Crowberry, Black Crowberry, Curlewberry
Empetrum nigrum

Family: Ericaceae (er-ek-AY-see-ee) (Info)
Genus: Empetrum (EM-pe-trum) (Info)
Species: nigrum (NY-grum) (Info)
Synonym:Chamaetaxus nigra
Synonym:Empetrum crassifolium
Synonym:Empetrum medium
Synonym:Empetrum procumbens
Synonym:Empetrum scoticum

Category:

Edible Fruits and Nuts

Shrubs

Foliage Color:

Unknown - Tell us

Bloom Characteristics:

This plant is attractive to bees, butterflies and/or birds

Water Requirements:

Drought-tolerant; suitable for xeriscaping

Where to Grow:

Unknown - Tell us

Height:

under 6 in. (15 cm)

Spacing:

Unknown - Tell us

Hardiness:

USDA Zone 2a: to -45.5 C (-50 F)

USDA Zone 2b: to -42.7 C (-45 F)

USDA Zone 3a: to -39.9 C (-40 F)

USDA Zone 3b: to -37.2 C (-35 F)

USDA Zone 4a: to -34.4 C (-30 F)

USDA Zone 4b: to -31.6 C (-25 F)

USDA Zone 5a: to -28.8 C (-20 F)

USDA Zone 5b: to -26.1 C (-15 F)

USDA Zone 6a: to -23.3 C (-10 F)

USDA Zone 6b: to -20.5 C (-5 F)

USDA Zone 7a: to -17.7 C (0 F)

USDA Zone 7b: to -14.9 C (5 F)

Sun Exposure:

Full Sun

Sun to Partial Shade

Danger:

Parts of plant are poisonous if ingested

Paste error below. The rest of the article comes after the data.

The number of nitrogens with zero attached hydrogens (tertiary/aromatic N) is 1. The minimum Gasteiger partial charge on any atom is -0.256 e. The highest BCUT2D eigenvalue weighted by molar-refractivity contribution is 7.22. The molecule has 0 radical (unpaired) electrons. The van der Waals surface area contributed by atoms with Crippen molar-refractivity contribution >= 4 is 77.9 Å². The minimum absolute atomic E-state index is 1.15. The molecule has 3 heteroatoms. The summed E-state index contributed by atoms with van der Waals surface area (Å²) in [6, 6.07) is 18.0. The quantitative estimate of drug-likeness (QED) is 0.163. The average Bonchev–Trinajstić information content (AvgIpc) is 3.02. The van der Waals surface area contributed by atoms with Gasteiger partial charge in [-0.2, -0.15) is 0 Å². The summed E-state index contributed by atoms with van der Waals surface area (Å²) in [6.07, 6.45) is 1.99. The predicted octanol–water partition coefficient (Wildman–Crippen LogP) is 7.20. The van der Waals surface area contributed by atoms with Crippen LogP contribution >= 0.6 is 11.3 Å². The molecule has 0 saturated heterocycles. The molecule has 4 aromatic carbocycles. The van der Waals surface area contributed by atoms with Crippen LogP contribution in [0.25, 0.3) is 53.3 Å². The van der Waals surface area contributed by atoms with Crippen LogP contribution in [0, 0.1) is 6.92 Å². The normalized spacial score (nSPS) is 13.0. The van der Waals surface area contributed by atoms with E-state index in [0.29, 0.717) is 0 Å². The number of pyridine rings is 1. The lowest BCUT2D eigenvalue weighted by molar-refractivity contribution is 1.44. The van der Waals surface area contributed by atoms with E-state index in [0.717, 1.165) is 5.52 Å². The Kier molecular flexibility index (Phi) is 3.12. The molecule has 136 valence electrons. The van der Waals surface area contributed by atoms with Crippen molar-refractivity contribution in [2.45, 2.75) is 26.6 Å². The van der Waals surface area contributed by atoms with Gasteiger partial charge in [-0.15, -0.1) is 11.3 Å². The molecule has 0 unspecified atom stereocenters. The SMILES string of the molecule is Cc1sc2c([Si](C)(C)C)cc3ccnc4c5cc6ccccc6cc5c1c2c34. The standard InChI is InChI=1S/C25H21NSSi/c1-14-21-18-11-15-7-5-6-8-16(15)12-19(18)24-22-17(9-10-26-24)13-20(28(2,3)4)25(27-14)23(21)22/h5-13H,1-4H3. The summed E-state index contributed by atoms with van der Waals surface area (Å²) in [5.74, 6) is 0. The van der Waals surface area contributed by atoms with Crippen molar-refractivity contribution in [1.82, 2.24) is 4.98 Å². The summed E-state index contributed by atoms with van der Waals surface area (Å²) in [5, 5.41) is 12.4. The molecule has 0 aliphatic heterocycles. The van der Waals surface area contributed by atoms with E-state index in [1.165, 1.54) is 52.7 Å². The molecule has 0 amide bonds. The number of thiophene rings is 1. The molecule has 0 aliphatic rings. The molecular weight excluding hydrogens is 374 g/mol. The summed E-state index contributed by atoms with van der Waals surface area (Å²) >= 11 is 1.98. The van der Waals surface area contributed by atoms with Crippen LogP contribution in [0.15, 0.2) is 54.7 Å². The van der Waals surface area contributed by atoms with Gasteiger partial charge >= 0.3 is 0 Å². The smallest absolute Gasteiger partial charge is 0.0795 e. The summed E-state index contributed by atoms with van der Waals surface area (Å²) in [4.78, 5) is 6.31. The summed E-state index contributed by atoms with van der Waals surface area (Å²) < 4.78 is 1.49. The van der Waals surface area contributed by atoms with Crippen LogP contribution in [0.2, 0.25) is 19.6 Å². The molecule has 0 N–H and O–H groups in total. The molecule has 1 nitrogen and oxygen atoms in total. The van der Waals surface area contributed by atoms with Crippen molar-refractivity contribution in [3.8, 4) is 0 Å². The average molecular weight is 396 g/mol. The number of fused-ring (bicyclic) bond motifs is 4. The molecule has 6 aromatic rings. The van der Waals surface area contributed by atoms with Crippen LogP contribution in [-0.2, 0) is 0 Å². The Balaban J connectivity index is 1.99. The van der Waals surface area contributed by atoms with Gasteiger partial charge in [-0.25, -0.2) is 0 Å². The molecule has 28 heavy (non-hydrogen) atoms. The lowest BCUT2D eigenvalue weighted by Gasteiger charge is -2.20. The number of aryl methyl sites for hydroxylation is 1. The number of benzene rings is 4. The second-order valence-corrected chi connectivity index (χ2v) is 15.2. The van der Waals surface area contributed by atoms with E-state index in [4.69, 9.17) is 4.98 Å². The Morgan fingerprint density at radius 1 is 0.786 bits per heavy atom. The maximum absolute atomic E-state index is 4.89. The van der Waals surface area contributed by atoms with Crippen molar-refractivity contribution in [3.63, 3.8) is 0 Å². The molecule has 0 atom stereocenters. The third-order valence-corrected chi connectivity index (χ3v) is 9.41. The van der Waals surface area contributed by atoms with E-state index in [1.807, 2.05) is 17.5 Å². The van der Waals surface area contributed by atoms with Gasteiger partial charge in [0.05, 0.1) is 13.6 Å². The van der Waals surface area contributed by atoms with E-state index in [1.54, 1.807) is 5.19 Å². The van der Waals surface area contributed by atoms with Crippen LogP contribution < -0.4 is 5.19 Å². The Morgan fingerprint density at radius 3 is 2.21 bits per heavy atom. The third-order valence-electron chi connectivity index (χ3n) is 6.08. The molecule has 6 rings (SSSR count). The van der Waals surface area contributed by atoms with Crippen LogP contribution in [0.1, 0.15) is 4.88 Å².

Bloom Color:

Purple

Bloom Time:

Mid Spring

Late Spring/Early Summer

Mid Summer

Foliage:

Evergreen

Other details:

Unknown - Tell us

Soil pH requirements:

4.5 or below (very acidic)

4.6 to 5.0 (highly acidic)

5.1 to 5.5 (strongly acidic)

5.6 to 6.0 (acidic)

6.1 to 6.5 (mildly acidic)

6.6 to 7.5 (neutral)

7.6 to 7.8 (mildly alkaline)

Patent Information:

Non-patented

Propagation Methods:

From woody stem cuttings

Seed Collecting:

N/A: plant does not set seed, flowers are sterile, or plants will not come true from seed

Regional

This plant has been said to grow in the following regions:

Saint Paul, Minnesota

Gardeners' Notes:

0
positives
1
neutral
0
negatives
RatingContent
Neutral

On Dec 15, 2004, Todd_Boland from St. John's, NL (Zone 5b) wrote:

This plant looks much like a prostrate Erica and requires similar growing conditions; moist, peaty, acidic soil and full sun. The flowers are nearly microscopic but they develop into jet-black berries in mid-summer. The summer foliage is dark green and the leaves are fragrant when crushed. In winter, plants often turn purplish. It is very common in Newfoundland, growing along the coast and rocky barrenland areas.